After gleaning what she believed were the documents relevant to the bankruptcy case, Burdette asked Judge Overstreet to authorize the shredding of the remaining records so the building could be made ready for sale. Proceeds from that sale could be used to help pay back investors.
But Wynstra's attorney, Lawrence Engel, objected to the shredding, saying Homestead's office might contain documents relevant to the Department of Financial Institutions investigation, other lawsuits, and "potential investigation and/or enforcement and/or police power activities by various government entities and/or agencies."
Some Homestead investors filed objections with the court, too. Some wanted to retrieve construction diagrams from the roads and condos at Homestead's Great Links resort in Douglas County. Others hoped to find documents that would confirm the validity of property transfers that Wynstra made to some investors.
On Dec. 12, Judge Overstreet ordered that the records be preserved until March 31, 2013. She ordered trustee Burdette to notify the Department of Financial Institutions and the U.S. Attorney's Office of the plan to get rid of Homestead's remaining records. Overstreet's ruling gives them and other interested parties a chance to review the records, but they must file a motion with the court describing the records being sought and why they are needed. Overstreet would then hold a hearing on that motion.
PROPERTY GROUPS AN ISSUE
Perhaps the thorniest legal issue is the status of investors who were part of "property investment groups" that Wynstra set up. Although Wynstra was an attorney, Moewes said the investment groups are not legally valid entities.
"It was a made-up entity that Mr. Wynstra made up," Moewes said.
Wynstra provided the investment groups with security in the form of deeds of trust that supposedly entitled them to foreclose on parcels of real estate if he failed to pay investors back. When Homestead did default on repayment of loans made by investment group members, Wynstra then issued the investment group a "deed in lieu of foreclosure" on the real estate parcels.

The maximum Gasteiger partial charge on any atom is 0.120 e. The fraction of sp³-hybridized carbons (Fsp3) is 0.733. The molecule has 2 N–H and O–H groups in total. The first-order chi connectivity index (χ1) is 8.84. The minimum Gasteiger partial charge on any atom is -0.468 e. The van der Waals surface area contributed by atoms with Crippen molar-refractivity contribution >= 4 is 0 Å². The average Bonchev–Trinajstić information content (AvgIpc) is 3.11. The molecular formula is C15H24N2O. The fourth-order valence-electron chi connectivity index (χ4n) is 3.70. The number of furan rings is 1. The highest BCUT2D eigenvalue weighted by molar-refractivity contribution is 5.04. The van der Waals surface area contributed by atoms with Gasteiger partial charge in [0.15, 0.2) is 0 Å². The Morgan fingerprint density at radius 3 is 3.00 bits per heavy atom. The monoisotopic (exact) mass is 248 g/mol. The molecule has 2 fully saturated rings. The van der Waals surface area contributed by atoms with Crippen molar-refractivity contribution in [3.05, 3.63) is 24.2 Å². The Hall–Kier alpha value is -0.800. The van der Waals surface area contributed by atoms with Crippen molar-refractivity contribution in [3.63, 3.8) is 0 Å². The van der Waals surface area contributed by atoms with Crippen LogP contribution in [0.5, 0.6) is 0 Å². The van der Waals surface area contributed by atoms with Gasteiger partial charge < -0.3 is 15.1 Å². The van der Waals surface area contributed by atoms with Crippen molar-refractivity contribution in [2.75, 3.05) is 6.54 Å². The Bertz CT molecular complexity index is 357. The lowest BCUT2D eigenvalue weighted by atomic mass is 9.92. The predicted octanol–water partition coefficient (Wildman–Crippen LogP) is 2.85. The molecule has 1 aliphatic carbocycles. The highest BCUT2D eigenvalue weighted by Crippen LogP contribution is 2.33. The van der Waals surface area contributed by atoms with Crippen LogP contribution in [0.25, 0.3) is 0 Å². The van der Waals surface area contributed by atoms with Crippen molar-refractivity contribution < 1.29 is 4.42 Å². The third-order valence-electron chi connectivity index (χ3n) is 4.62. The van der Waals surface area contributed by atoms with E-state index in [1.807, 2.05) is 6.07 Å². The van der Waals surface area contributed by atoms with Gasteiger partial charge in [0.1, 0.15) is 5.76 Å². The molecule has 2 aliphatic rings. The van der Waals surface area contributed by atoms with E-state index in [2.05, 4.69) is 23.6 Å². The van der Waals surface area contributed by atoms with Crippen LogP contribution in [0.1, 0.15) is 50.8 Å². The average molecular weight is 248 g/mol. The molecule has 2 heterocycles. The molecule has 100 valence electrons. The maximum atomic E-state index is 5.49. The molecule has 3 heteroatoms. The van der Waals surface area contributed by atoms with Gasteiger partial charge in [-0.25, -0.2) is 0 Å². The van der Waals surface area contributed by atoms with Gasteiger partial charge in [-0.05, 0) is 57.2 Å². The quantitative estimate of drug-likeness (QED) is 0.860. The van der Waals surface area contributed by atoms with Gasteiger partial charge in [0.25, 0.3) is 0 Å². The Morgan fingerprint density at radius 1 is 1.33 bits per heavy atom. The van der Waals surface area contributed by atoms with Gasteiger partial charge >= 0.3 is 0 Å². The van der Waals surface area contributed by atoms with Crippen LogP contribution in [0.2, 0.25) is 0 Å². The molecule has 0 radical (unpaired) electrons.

Then, in some cases, some investment group members formed legally valid "limited liability companies," or LLCs, to take title to those properties and sell them.
Trustee Burdette and her attorneys are trying to reverse those property transactions. Among other things, they contend that Homestead's deeds transferring property to the investment groups were not legally valid, and not all investment group members later became members of the LLCs.
If Judge Overstreet agrees, the unwinding of those deals will be yet another drawn-out legal process.
Lawrence Engel, Wynstra's attorney, said he and his client had no comment.
In a handwritten letter to the bankruptcy trustee, filed with the court, Wynstra said he too lost almost everything when his companies collapsed.
"My spouse and I have put everything we own except assets (very limited) protected against execution of judgments and Social Security income into these companies in an attempt to save the companies," Wynstra wrote. "I failed in the undertaking. ..."
In April 2012, Wynstra was ordered to bring his personal financial records to Whatcom County Superior Court to determine whether he had assets that could be used to satisfy a $250,000 legal malpractice judgment against him in favor of Ron Rietman.
Rietman's attorney, Robert Gould, got that judgment after Rietman testified that Wynstra had been his personal attorney and he relied upon that relationship in making a $250,000 loan to Homestead that was not repaid.
But Gould's search for assets to satisfy the court judgment apparently did not go well. Court records indicate that after examining the records and questioning Wynstra, Gould asked Judge Steve Mura to order Wynstra to turn over the cash in his wallet.
Mura denied the motion.